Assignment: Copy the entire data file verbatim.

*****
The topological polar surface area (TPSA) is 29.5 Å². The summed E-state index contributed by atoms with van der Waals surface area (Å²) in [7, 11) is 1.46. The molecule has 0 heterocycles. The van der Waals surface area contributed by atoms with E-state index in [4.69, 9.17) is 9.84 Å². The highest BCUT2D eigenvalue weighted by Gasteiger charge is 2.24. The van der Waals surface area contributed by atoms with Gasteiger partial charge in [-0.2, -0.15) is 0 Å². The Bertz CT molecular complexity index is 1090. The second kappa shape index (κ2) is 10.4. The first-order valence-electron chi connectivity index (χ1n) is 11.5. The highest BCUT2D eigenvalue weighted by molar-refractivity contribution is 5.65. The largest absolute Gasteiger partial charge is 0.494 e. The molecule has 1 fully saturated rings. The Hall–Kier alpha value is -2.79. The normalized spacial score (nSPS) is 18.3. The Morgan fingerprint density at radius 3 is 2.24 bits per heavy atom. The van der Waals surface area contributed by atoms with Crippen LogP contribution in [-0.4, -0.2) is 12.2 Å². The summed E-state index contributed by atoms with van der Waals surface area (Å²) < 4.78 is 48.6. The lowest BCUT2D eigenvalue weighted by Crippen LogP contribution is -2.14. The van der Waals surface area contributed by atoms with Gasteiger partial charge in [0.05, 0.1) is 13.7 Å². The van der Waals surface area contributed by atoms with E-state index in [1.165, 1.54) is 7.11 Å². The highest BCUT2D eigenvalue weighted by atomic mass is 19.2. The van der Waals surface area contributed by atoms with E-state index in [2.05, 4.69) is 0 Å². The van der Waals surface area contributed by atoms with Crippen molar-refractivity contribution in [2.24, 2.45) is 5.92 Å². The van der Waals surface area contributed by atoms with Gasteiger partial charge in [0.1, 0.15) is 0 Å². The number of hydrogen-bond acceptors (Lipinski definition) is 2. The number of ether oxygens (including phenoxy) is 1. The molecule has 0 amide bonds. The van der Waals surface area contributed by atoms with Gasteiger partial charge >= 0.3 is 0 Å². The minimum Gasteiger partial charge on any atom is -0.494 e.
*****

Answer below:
The topological polar surface area (TPSA) is 29.5 Å². The summed E-state index contributed by atoms with van der Waals surface area (Å²) in [7, 11) is 1.46. The molecule has 0 heterocycles. The van der Waals surface area contributed by atoms with E-state index in [4.69, 9.17) is 9.84 Å². The highest BCUT2D eigenvalue weighted by Gasteiger charge is 2.24. The van der Waals surface area contributed by atoms with Gasteiger partial charge in [-0.2, -0.15) is 0 Å². The Bertz CT molecular complexity index is 1090. The second kappa shape index (κ2) is 10.4. The first-order valence-electron chi connectivity index (χ1n) is 11.5. The highest BCUT2D eigenvalue weighted by molar-refractivity contribution is 5.65. The largest absolute Gasteiger partial charge is 0.494 e. The molecule has 1 fully saturated rings. The Hall–Kier alpha value is -2.79. The normalized spacial score (nSPS) is 18.3. The Morgan fingerprint density at radius 3 is 2.24 bits per heavy atom. The van der Waals surface area contributed by atoms with Crippen LogP contribution in [-0.4, -0.2) is 12.2 Å². The summed E-state index contributed by atoms with van der Waals surface area (Å²) < 4.78 is 48.6. The lowest BCUT2D eigenvalue weighted by Crippen LogP contribution is -2.14. The van der Waals surface area contributed by atoms with Gasteiger partial charge in [0.05, 0.1) is 13.7 Å². The van der Waals surface area contributed by atoms with E-state index in [1.165, 1.54) is 7.11 Å². The highest BCUT2D eigenvalue weighted by atomic mass is 19.2. The van der Waals surface area contributed by atoms with E-state index in [2.05, 4.69) is 0 Å². The van der Waals surface area contributed by atoms with Crippen molar-refractivity contribution in [2.24, 2.45) is 5.92 Å². The van der Waals surface area contributed by atoms with Gasteiger partial charge in [0.1, 0.15) is 0 Å². The number of hydrogen-bond acceptors (Lipinski definition) is 2. The number of ether oxygens (including phenoxy) is 1. The molecule has 0 amide bonds. The van der Waals surface area contributed by atoms with Gasteiger partial charge >= 0.3 is 0 Å². The minimum Gasteiger partial charge on any atom is -0.494 e.